HOWEVER, wish lists are a different matter. I think it might be useful for dance professionals to see what audience members really want to see -- so please, post, whether it's a festival of "beautiful" ballets, or something of a different vein entirely.

Another idea for a festival for me, if I won the lottery, would be to commission scores for full-length ballets by young composers, working with a choreographer. I'd also have to spring for workshops on narrative form, because, as there are so few good models now, I don't think young choreographers can be expected to know how to construct a narrative ballet. But I think the lack of good, danceable (affordable) scores is one of the things holding back narrative ballet. I'm personally tired of seeing reworkings of 19th century novels and would like to see choreographers try their hand at contemporary stories -- IN BALLET. (Modern dance has been doing this successfully, although not frequently, for decades. It presents a different challenge for ballet.)

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Alexandra, many years ago the Natural History Museum at the Smithsonian had an exhibit of objects that the curators considered 'beautiful'. That was the only criterion for exhibit -- the one or two objects in their collection that stirred them. It was fascinating to see what they picked as the most beautiful shell, fossil, rock, human artifact, etc. And why. I think each object was accompanied by the curator's rationale.

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Yes, exactly! Of course, the Super Curator could ensure, in the mythical Ballet Festival of Beauty, that 1) a range of tastes was included and 2) a preponderance of the participants would not be likely to choose a rotten fig, comlete with worms, as his ideal object of beauty :) (That is, if the Super Curator were taking the idea seriously.)

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Thanks Alexandra for that explanation of the "Giselle from Hell" post. I feel good about it now knowing that it is serving a good cause. So now "I get it". Hope you don't mind me being so blunt, but it's the way I learn about these things. And this "festival" idea is a great one. I like it a lot.

This is MORE about my dream ballet:

I would tell my talented group to come up with a title for the ballet that would bring in new people. Perhaps a ballet about some famous person.

And if they were able to come up with a title that could bring in new people I would want to use that opportunity to "advertise" other great ballets. To give an example, let's say that there would be some way to have a dream scene in my ballet in which we see a short scene from "The Sleeping Beauty". It would be a little of Tchaikovsky's music and it would let people know that there is an ORIGINAL "Sleeping Beauty" out there that they have never seen. (I just suspect that most people have only seen the Walt Disney version) So I would want them to know that Tchaikovsky did it first.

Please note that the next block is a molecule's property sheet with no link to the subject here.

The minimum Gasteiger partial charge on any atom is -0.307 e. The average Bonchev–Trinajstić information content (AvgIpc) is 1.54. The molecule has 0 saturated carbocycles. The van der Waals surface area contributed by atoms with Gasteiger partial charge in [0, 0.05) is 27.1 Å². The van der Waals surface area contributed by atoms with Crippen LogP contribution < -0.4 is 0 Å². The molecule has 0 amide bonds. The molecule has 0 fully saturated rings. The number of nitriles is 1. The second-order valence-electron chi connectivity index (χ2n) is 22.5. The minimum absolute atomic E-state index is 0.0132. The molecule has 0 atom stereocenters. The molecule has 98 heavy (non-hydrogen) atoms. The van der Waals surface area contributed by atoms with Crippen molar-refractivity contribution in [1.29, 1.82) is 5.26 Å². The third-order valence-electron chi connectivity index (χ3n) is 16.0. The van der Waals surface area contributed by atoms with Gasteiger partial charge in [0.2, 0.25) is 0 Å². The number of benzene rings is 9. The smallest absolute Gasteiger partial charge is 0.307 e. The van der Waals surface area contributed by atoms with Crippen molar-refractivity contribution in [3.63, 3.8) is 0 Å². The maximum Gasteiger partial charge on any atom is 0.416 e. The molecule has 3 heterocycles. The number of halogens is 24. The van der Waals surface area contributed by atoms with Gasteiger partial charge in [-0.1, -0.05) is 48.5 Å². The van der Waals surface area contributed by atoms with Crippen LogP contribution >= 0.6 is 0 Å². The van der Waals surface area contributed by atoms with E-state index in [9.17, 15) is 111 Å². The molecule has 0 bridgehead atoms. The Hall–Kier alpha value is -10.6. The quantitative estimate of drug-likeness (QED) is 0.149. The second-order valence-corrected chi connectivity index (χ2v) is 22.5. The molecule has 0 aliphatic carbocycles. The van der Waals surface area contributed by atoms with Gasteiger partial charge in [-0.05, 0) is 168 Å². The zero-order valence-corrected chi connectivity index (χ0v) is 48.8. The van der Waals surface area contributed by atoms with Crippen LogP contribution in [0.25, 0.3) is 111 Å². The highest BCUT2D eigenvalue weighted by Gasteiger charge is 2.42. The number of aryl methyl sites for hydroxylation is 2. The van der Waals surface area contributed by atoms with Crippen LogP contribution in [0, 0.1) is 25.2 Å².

And I would take the opportunity to educate in other ways also. If we can get new people into a ballet perhaps we could have a scene in which one of the "stars" of the ballet could do some "ballet practice" and show some basic ballet steps to show how the steps are done and used in dance. I think this could be woven into the ballet story somehow.

In the back of my mind I feel that if something can be produced that has an interesting title, is beautiful and also educates...then there would be a good chance to get PBS interested. If we can entertain & educate all in one package... wouldn't this be a winning combination?

It should be possible, don't you think? It can be done, don't you think so?:)

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I'm not much for taking bits of this and bits of that, ronny -- nothing wrong with it, just not my cup of tea. I also can't think of a great choreographer who set out to educate. One of the things I learned in a film class I took in college was, "don't set out to make a movie to end war, and never set out to make The Great Movie About War. If you do you won't make art. Make a story about one person, or a group of people, caught up in a war, and maybe you'll get lucky and it will turn out to be great."

So that's my take on that one :) I do not write that to discourage dreams -- dream on :)

Other dream ballets? What do you want to see when you go to the ballet. We can approach it from that angle -- what NEW work do you want to see?